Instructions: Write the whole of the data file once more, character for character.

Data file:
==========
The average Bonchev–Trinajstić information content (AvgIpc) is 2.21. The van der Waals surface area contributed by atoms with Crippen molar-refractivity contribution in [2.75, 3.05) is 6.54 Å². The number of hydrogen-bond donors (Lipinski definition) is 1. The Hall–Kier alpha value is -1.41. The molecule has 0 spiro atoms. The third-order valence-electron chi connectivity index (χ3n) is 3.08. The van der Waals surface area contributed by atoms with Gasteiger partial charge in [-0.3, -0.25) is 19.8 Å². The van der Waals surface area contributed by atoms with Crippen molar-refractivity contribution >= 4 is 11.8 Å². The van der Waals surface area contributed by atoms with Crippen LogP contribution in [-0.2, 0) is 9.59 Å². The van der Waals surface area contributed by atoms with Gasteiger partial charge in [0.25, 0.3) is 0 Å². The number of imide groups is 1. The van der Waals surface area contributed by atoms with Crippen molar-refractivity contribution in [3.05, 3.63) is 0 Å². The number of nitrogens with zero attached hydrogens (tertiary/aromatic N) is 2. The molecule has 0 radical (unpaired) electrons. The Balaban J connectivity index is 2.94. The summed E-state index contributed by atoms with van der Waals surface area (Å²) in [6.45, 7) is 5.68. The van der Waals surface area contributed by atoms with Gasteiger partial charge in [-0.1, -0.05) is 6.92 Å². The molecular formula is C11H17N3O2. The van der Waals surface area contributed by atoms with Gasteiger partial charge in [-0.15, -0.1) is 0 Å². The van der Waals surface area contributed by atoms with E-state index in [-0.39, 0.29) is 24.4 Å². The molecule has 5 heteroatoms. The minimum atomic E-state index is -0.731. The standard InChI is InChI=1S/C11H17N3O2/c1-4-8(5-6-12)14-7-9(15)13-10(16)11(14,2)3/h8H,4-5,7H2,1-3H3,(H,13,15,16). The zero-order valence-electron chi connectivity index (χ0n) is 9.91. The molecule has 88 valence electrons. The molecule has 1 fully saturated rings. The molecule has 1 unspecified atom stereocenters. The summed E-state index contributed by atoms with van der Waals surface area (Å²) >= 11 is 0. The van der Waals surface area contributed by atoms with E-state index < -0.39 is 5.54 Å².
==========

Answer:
The average Bonchev–Trinajstić information content (AvgIpc) is 2.21. The van der Waals surface area contributed by atoms with Crippen molar-refractivity contribution in [2.75, 3.05) is 6.54 Å². The number of hydrogen-bond donors (Lipinski definition) is 1. The Hall–Kier alpha value is -1.41. The molecule has 0 spiro atoms. The third-order valence-electron chi connectivity index (χ3n) is 3.08. The van der Waals surface area contributed by atoms with Gasteiger partial charge in [-0.3, -0.25) is 19.8 Å². The van der Waals surface area contributed by atoms with Crippen molar-refractivity contribution >= 4 is 11.8 Å². The van der Waals surface area contributed by atoms with Crippen LogP contribution in [-0.2, 0) is 9.59 Å². The van der Waals surface area contributed by atoms with Gasteiger partial charge in [0.25, 0.3) is 0 Å². The number of imide groups is 1. The van der Waals surface area contributed by atoms with Crippen molar-refractivity contribution in [3.05, 3.63) is 0 Å². The number of nitrogens with zero attached hydrogens (tertiary/aromatic N) is 2. The molecule has 0 radical (unpaired) electrons. The Balaban J connectivity index is 2.94. The summed E-state index contributed by atoms with van der Waals surface area (Å²) in [6.45, 7) is 5.68. The van der Waals surface area contributed by atoms with Gasteiger partial charge in [-0.1, -0.05) is 6.92 Å². The molecular formula is C11H17N3O2. The van der Waals surface area contributed by atoms with Gasteiger partial charge in [-0.15, -0.1) is 0 Å². The van der Waals surface area contributed by atoms with E-state index in [-0.39, 0.29) is 24.4 Å². The molecule has 5 heteroatoms. The minimum atomic E-state index is -0.731. The standard InChI is InChI=1S/C11H17N3O2/c1-4-8(5-6-12)14-7-9(15)13-10(16)11(14,2)3/h8H,4-5,7H2,1-3H3,(H,13,15,16). The zero-order valence-electron chi connectivity index (χ0n) is 9.91. The molecule has 88 valence electrons. The molecule has 1 fully saturated rings. The molecule has 1 unspecified atom stereocenters. The summed E-state index contributed by atoms with van der Waals surface area (Å²) >= 11 is 0. The van der Waals surface area contributed by atoms with E-state index < -0.39 is 5.54 Å².